“The decline of design art, or design as art, seems to have been replaced with a greater focus on craft and the fundamentals of making things for use. A closer relationship between design and craft is logical, welcome and goes back to where design comes from. Design craft re-connects the designer with the materials used, and how and where something is made.”
“I have noticed a really interesting move towards embracing imperfection. The Japanese call it Wabi-sabi and have celebrated it for centuries. It seems that the West is just catching on. Camilla Bjerre’s new collection, launched at Northmodern, is inspired by imperfection. She says: ‘I have come to realise that maybe what’s perfect is the imperfection in life. As a designer I try to embrace lucky accidents – they make things so much more interesting.’ I am hoping to see more imperfection in Milan next week.”
“I am always trying to distill what is happening ‘out there’ but identifying a trend seems a little fruitless, if not impossible, given global communication is on a second by second basis with digital media. However, I do see a preoccupation and interest with new processes of making rather than following any one stylistic whim or doctrine. It’s a kind of invention with construction rather than invention around function. In many ways it’s more relaxed and playful and this is a refreshing antidote to the commercial, although it does often ignore more practical questions. A result of the shear number of designers and dwindling companies willing to produce, or simply opportunity? Regardless, it represents a new business model albeit bespoke and small scale – a kind of digital craft.”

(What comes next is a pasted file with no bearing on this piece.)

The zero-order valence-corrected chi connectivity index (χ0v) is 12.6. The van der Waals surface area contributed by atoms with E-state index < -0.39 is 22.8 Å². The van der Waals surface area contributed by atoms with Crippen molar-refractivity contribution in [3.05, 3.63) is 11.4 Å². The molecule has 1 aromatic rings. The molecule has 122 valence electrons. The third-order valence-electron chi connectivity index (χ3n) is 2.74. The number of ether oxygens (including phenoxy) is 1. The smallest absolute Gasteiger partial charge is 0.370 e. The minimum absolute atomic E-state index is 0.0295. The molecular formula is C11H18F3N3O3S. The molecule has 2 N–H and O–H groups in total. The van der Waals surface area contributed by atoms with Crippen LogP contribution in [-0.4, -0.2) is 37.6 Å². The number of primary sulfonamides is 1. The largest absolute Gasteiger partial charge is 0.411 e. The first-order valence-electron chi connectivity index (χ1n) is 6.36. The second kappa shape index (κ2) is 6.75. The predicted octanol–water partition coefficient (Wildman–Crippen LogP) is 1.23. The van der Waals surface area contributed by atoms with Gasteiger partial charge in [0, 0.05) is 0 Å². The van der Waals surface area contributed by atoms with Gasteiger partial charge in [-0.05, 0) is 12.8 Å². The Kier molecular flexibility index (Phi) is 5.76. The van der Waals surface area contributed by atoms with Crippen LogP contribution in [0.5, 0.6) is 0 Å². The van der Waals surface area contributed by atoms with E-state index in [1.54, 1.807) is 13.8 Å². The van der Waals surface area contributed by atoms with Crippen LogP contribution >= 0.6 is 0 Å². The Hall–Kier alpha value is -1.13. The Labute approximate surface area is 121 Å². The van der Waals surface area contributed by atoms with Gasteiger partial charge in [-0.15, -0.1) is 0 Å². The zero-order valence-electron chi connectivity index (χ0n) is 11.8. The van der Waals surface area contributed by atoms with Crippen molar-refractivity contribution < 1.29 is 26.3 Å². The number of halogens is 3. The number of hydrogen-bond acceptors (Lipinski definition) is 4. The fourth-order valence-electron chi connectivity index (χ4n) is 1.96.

“Trend-based design is the stuff those global brands do to ensure they meet their bottom line, yet today’s consumers are far too empowered to be dictated to – everyone has an opinion and an idea of what works for themselves. From the perspective of a designer there can be no place for trends. For design to be considered the product of innovation and enquiry it needs to come primarily from within. Trends are an ever-repeating loop of the same cycle – copper, colour, marble, brass, ceramic – they are there all the time, what’s essential is the matter of interpretation and sense of connection.”
“As Joseph Wedgwood paradoxically observed: ‘Fashion is infinitely more significant than merit’. So one reason why we go to Milan is to absorb the zeitgeist and prevalent trends, however these days we see quite a bit on blogging websites such as Dezeen and DesignBoom. But we cannot really view the world through ‘Google Goggles’ – to get a proper perspective of such things, we need the visceral experience. I just hope we will see something truly new and original this year; so out with plundering the world’s resources of marble and copper and in with intelligent technology and ‘Smart Homes’ perhaps?”
Credit for index image, SLV: Saverio Lombardi Vallauri.